REVIEW: Leap of Faith (1992)

Jonas Nightengale (Steve Martin) and his road train carry a combination of preaching and faith healing from one small American town to the next. It is all a fraudulent simulation, of course, with Nightengale’s charismatic preaching driving credulous locals to donate him thousands of dollars a night in the name of the Lord. When his bus breaks down in the drought-stricken town of Rustwater, Kansas, he faces a skeptical local sheriff (Liam Neeson), an assistant with a growing conscience (Debra Winger), and a teenage boy (Lukas Haas) who desperately believes it is Nightengale who can cure his disability.

Steve Martin plays against type in this unusual comedy-drama, which dances back and forth across genre lines to memorable but mixed effect. It creates an odd result: Leap of Faith is well written by Janus Cercone, and well directed by Richard Pearce, yet it seems one aspect of the film may irritate those who adore other parts – and in opposite directions. This is the complexity of making a film about religion, since it is a film that both criticises it and embraces it in turn. I can see religious audiences objecting to it, and the more ardent atheists becoming enraged by it. There’s a weird, captivating but oddly open-ended film left in the middle for the rest of us. It is not really possible to discuss the film further without revealing its entire narrative, so by all means if you are new to Leap of Faith know that it is a flawed but interesting comedy-drama starring some excellent actors, and stop reading here.

The film’s first two-thirds depict a steady cross between comedy and drama. In the film’s multiple scenes of evangelical worship, Steve Martin makes a predictably strong impression as he dances back and forth across a stage whipping his audience into a fervour. The film showcases just how these apparently miraculous services work: the technology and technique behind the con, as it were. Cercone’s screenplay draws a strong parallel between worship and entertainment: Nightengale’s entire staff are basically a circus, or a stadium rock gig, travelling as a convoy of buses and trucks and moving from town to town for select limited engagements. It is a comparison that works, both in terms of script and execution. Nightengale makes the comparison himself. Do the people of Rustwater get real divine intervention? Of course not -but they do get their spirits raised by one hell of a show.

The characters are all well-developed and entertaining. Steve Martin does not perform drama very often, which is a deep shame because he is remarkably good at it. While his comedic career holds numerous A-grade performances, I still feel audiences have somehow missed out on something by his focusing so much on that genre. Leap of Faith itself was a last-minute choice: Martin became an emergency replacement for an unavailable Michael Keaton. As Nightengale’s main support Jane Larson, Debra Winger delivers what feels like the film’s strongest performance: Jane is regularly engaging in fraud but fast tiring of it, and her dreams of breaking out become entwined with Neeson’s noble-but-measured town sheriff Will Braverman (a more on-the-nose character name you will struggle to find). Winger deftly balance’s Jane’s desire for peace with her addiction to the show – and for Nightengale. Lolita Davidovich is strong support as Marva, a diner waitress whose younger brother Boyd longs for a cure to his disability, while as Boyd himself Lukas Haas delivers something earnest and solid against which Nightengale can be tested.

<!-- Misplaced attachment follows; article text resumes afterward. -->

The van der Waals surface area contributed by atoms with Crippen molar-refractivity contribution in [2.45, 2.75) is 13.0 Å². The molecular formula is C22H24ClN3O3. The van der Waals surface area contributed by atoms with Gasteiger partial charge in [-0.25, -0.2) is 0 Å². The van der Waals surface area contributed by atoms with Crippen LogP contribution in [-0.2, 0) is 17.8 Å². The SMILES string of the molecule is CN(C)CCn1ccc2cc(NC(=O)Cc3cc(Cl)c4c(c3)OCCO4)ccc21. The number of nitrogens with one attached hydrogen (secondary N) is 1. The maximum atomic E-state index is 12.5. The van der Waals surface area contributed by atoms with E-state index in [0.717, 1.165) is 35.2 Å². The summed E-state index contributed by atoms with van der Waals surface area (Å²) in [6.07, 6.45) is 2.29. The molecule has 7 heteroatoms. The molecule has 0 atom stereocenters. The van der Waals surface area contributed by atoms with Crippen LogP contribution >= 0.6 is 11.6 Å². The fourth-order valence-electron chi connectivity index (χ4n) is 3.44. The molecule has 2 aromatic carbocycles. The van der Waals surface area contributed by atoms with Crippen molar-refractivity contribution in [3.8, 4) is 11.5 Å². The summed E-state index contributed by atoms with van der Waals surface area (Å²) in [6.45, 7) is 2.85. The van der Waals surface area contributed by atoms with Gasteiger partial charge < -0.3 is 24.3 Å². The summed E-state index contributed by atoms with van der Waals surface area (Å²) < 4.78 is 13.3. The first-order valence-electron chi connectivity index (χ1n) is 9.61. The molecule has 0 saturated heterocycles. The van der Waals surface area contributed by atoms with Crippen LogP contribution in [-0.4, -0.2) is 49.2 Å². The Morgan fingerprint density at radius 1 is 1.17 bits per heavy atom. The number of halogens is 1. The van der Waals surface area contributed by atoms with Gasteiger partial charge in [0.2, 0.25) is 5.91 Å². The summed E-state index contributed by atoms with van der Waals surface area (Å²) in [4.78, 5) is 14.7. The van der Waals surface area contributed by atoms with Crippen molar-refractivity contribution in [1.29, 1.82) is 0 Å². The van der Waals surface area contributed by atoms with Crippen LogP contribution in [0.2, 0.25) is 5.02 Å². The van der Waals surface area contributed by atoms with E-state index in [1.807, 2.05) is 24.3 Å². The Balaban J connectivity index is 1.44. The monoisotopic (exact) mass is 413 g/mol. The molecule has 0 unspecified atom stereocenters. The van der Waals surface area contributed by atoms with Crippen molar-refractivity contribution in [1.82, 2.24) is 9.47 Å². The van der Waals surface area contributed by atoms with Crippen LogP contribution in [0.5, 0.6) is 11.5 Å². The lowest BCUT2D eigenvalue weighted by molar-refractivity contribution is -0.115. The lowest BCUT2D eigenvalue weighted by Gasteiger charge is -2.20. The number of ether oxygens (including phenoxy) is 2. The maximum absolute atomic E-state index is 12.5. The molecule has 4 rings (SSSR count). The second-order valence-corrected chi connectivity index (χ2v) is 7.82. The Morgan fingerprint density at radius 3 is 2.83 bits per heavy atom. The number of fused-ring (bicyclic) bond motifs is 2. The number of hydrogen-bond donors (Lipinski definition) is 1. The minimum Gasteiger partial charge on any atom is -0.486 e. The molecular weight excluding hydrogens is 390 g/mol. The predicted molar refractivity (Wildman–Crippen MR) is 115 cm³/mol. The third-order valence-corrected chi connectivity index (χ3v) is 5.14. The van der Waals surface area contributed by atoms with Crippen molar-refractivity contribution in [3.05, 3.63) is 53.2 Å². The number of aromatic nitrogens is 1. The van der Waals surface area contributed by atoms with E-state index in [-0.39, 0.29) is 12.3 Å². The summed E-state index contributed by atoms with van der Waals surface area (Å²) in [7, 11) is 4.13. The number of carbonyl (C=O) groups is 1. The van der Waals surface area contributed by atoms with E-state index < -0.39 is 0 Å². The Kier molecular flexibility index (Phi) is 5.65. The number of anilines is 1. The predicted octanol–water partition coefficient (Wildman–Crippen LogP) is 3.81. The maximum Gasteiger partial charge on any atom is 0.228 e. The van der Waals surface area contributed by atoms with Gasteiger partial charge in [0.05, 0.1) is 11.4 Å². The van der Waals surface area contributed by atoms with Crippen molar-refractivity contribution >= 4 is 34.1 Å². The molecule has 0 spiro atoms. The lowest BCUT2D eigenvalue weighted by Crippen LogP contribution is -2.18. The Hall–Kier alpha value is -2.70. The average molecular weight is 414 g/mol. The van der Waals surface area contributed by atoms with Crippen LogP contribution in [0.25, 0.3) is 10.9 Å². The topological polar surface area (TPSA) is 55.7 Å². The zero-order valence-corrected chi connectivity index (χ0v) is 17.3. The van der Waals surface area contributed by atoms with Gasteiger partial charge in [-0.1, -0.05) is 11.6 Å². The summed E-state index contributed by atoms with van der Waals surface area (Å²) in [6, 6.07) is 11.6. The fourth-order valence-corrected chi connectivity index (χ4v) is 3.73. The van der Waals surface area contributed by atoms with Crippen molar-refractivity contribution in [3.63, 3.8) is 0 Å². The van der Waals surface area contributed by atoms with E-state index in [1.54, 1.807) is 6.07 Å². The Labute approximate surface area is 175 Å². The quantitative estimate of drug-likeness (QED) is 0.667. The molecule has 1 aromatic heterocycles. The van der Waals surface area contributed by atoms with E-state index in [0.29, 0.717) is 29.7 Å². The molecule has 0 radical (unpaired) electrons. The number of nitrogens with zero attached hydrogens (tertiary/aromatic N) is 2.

And what a test: Nightengale knows he is a fraud, and he grows to genuinely like Boyd. He knows Boyd wants a miracle cure, and that Boyd has fallen for his act, and that once Boyd is on stage there is no way Nightengale can cure him or save his own reputation. Then a genuine miracle happens, Boyd appears cured, and Nightengale, Jane, and Braverman are left to survey the most unlikely of wreckage. This is the difficult development that affects Leap of Faith‘s third act. How is the viewer to take not only Boyd’s cure but subsequent rains returning to Rustwater? A mad coincidence? Evidence of God? Cercone could have concluded her screenplay on a decisive note, but instead she shatters her story to pieces. There is a huge risk taken here with the audience’s goodwill. Nightengale gets it: leaving down incognito in the passenger seat of a road train, he pokes his head out of the window, throws his signature hat away, and laughs. It is what Leap of Faith wants you to do. It is absolutely what it earns.

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